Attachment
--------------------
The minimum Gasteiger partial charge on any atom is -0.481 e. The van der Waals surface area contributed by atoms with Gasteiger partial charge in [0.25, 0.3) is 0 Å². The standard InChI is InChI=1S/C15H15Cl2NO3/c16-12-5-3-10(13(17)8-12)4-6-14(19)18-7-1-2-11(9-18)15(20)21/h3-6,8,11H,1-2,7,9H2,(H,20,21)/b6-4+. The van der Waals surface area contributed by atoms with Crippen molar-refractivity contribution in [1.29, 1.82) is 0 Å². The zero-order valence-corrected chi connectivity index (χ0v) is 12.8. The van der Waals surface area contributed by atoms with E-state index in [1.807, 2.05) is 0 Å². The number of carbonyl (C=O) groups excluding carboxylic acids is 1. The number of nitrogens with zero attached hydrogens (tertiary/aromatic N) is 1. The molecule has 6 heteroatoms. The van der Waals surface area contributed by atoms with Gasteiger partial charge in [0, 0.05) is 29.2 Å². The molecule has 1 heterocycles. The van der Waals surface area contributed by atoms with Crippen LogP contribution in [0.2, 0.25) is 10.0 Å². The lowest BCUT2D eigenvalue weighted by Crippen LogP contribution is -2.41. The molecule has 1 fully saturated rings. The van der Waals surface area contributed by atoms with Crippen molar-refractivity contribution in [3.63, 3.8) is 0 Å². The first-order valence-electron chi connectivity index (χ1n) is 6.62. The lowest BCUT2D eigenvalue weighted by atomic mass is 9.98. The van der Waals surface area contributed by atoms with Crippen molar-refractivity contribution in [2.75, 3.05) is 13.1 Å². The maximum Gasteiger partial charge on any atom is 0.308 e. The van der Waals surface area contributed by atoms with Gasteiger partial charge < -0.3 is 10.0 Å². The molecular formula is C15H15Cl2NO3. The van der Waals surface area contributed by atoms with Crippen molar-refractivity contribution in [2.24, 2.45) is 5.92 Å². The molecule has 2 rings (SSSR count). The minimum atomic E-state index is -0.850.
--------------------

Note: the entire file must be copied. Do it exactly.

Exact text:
The minimum Gasteiger partial charge on any atom is -0.481 e. The van der Waals surface area contributed by atoms with Gasteiger partial charge in [0.25, 0.3) is 0 Å². The standard InChI is InChI=1S/C15H15Cl2NO3/c16-12-5-3-10(13(17)8-12)4-6-14(19)18-7-1-2-11(9-18)15(20)21/h3-6,8,11H,1-2,7,9H2,(H,20,21)/b6-4+. The van der Waals surface area contributed by atoms with Crippen molar-refractivity contribution in [1.29, 1.82) is 0 Å². The zero-order valence-corrected chi connectivity index (χ0v) is 12.8. The van der Waals surface area contributed by atoms with E-state index in [1.807, 2.05) is 0 Å². The number of carbonyl (C=O) groups excluding carboxylic acids is 1. The number of nitrogens with zero attached hydrogens (tertiary/aromatic N) is 1. The molecule has 6 heteroatoms. The van der Waals surface area contributed by atoms with Gasteiger partial charge in [0, 0.05) is 29.2 Å². The molecule has 1 heterocycles. The van der Waals surface area contributed by atoms with Crippen LogP contribution in [0.2, 0.25) is 10.0 Å². The lowest BCUT2D eigenvalue weighted by Crippen LogP contribution is -2.41. The molecule has 1 fully saturated rings. The van der Waals surface area contributed by atoms with Crippen molar-refractivity contribution in [3.63, 3.8) is 0 Å². The first-order valence-electron chi connectivity index (χ1n) is 6.62. The lowest BCUT2D eigenvalue weighted by atomic mass is 9.98. The van der Waals surface area contributed by atoms with Crippen molar-refractivity contribution in [2.75, 3.05) is 13.1 Å². The maximum Gasteiger partial charge on any atom is 0.308 e. The van der Waals surface area contributed by atoms with Gasteiger partial charge < -0.3 is 10.0 Å². The molecular formula is C15H15Cl2NO3. The van der Waals surface area contributed by atoms with Crippen molar-refractivity contribution in [2.24, 2.45) is 5.92 Å². The molecule has 2 rings (SSSR count). The minimum atomic E-state index is -0.850.